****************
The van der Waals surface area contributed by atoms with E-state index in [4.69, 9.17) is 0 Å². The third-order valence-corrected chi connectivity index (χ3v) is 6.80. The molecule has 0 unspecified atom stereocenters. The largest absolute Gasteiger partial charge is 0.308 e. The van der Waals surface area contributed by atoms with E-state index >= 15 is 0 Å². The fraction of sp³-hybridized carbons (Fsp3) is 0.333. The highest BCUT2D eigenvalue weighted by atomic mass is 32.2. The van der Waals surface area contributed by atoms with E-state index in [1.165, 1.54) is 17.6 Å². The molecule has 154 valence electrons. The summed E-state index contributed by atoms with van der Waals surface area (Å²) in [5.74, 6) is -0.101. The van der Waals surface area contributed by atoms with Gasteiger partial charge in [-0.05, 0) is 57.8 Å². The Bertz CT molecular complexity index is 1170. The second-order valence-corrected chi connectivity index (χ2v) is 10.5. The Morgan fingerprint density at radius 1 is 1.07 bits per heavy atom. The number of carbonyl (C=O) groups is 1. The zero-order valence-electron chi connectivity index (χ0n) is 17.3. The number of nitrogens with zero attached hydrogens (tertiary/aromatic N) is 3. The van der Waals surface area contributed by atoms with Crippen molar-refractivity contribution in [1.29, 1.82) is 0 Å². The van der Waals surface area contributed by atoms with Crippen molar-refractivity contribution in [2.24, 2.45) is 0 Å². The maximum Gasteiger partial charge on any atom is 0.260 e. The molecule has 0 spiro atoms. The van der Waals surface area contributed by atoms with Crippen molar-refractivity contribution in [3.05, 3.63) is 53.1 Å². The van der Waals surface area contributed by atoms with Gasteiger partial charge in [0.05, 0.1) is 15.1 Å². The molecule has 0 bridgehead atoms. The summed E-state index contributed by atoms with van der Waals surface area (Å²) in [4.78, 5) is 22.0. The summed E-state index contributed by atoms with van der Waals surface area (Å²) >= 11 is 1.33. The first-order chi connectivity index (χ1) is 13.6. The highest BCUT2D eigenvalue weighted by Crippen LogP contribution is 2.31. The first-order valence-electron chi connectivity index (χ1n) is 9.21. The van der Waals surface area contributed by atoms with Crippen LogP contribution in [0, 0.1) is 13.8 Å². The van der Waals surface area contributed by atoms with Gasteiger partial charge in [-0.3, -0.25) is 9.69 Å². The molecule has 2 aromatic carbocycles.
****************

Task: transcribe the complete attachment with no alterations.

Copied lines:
The van der Waals surface area contributed by atoms with E-state index in [4.69, 9.17) is 0 Å². The third-order valence-corrected chi connectivity index (χ3v) is 6.80. The molecule has 0 unspecified atom stereocenters. The largest absolute Gasteiger partial charge is 0.308 e. The van der Waals surface area contributed by atoms with E-state index >= 15 is 0 Å². The fraction of sp³-hybridized carbons (Fsp3) is 0.333. The highest BCUT2D eigenvalue weighted by atomic mass is 32.2. The van der Waals surface area contributed by atoms with E-state index in [1.165, 1.54) is 17.6 Å². The molecule has 154 valence electrons. The summed E-state index contributed by atoms with van der Waals surface area (Å²) in [5.74, 6) is -0.101. The van der Waals surface area contributed by atoms with Gasteiger partial charge in [-0.05, 0) is 57.8 Å². The Bertz CT molecular complexity index is 1170. The second-order valence-corrected chi connectivity index (χ2v) is 10.5. The Morgan fingerprint density at radius 1 is 1.07 bits per heavy atom. The number of carbonyl (C=O) groups is 1. The zero-order valence-electron chi connectivity index (χ0n) is 17.3. The number of nitrogens with zero attached hydrogens (tertiary/aromatic N) is 3. The van der Waals surface area contributed by atoms with Crippen molar-refractivity contribution in [1.29, 1.82) is 0 Å². The van der Waals surface area contributed by atoms with Crippen molar-refractivity contribution in [2.24, 2.45) is 0 Å². The maximum Gasteiger partial charge on any atom is 0.260 e. The molecule has 0 spiro atoms. The van der Waals surface area contributed by atoms with Crippen molar-refractivity contribution in [3.05, 3.63) is 53.1 Å². The van der Waals surface area contributed by atoms with Gasteiger partial charge in [0.05, 0.1) is 15.1 Å². The molecule has 0 bridgehead atoms. The summed E-state index contributed by atoms with van der Waals surface area (Å²) in [4.78, 5) is 22.0. The summed E-state index contributed by atoms with van der Waals surface area (Å²) >= 11 is 1.33. The first-order chi connectivity index (χ1) is 13.6. The highest BCUT2D eigenvalue weighted by Crippen LogP contribution is 2.31. The first-order valence-electron chi connectivity index (χ1n) is 9.21. The van der Waals surface area contributed by atoms with Crippen LogP contribution in [0, 0.1) is 13.8 Å². The van der Waals surface area contributed by atoms with Gasteiger partial charge in [-0.3, -0.25) is 9.69 Å². The molecule has 2 aromatic carbocycles.